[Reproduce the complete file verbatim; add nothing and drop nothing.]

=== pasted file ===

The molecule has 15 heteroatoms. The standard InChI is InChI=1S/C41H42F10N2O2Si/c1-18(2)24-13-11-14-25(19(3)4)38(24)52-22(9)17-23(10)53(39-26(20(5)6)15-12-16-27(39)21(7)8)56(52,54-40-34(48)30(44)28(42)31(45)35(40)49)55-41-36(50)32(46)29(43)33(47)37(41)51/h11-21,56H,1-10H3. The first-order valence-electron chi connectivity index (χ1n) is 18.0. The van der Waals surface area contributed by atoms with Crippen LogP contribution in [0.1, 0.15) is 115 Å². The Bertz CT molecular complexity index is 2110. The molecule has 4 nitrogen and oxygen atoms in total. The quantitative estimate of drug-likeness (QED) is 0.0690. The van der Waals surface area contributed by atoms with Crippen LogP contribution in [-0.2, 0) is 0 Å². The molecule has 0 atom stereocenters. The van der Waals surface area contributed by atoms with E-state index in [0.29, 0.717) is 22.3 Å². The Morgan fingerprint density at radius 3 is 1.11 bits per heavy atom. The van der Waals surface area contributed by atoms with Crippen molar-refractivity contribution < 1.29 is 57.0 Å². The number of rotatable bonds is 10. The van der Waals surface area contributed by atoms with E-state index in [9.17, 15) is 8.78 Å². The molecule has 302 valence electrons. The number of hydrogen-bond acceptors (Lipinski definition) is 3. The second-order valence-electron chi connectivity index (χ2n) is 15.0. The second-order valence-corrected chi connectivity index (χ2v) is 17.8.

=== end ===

The molecule has 15 heteroatoms. The standard InChI is InChI=1S/C41H42F10N2O2Si/c1-18(2)24-13-11-14-25(19(3)4)38(24)52-22(9)17-23(10)53(39-26(20(5)6)15-12-16-27(39)21(7)8)56(52,54-40-34(48)30(44)28(42)31(45)35(40)49)55-41-36(50)32(46)29(43)33(47)37(41)51/h11-21,56H,1-10H3. The first-order valence-electron chi connectivity index (χ1n) is 18.0. The van der Waals surface area contributed by atoms with Crippen LogP contribution in [0.1, 0.15) is 115 Å². The Bertz CT molecular complexity index is 2110. The molecule has 4 nitrogen and oxygen atoms in total. The quantitative estimate of drug-likeness (QED) is 0.0690. The van der Waals surface area contributed by atoms with Crippen LogP contribution in [-0.2, 0) is 0 Å². The molecule has 0 atom stereocenters. The van der Waals surface area contributed by atoms with E-state index in [0.29, 0.717) is 22.3 Å². The Morgan fingerprint density at radius 3 is 1.11 bits per heavy atom. The van der Waals surface area contributed by atoms with Crippen molar-refractivity contribution < 1.29 is 57.0 Å². The number of rotatable bonds is 10. The van der Waals surface area contributed by atoms with E-state index in [9.17, 15) is 8.78 Å². The molecule has 302 valence electrons. The number of hydrogen-bond acceptors (Lipinski definition) is 3. The second-order valence-electron chi connectivity index (χ2n) is 15.0. The second-order valence-corrected chi connectivity index (χ2v) is 17.8.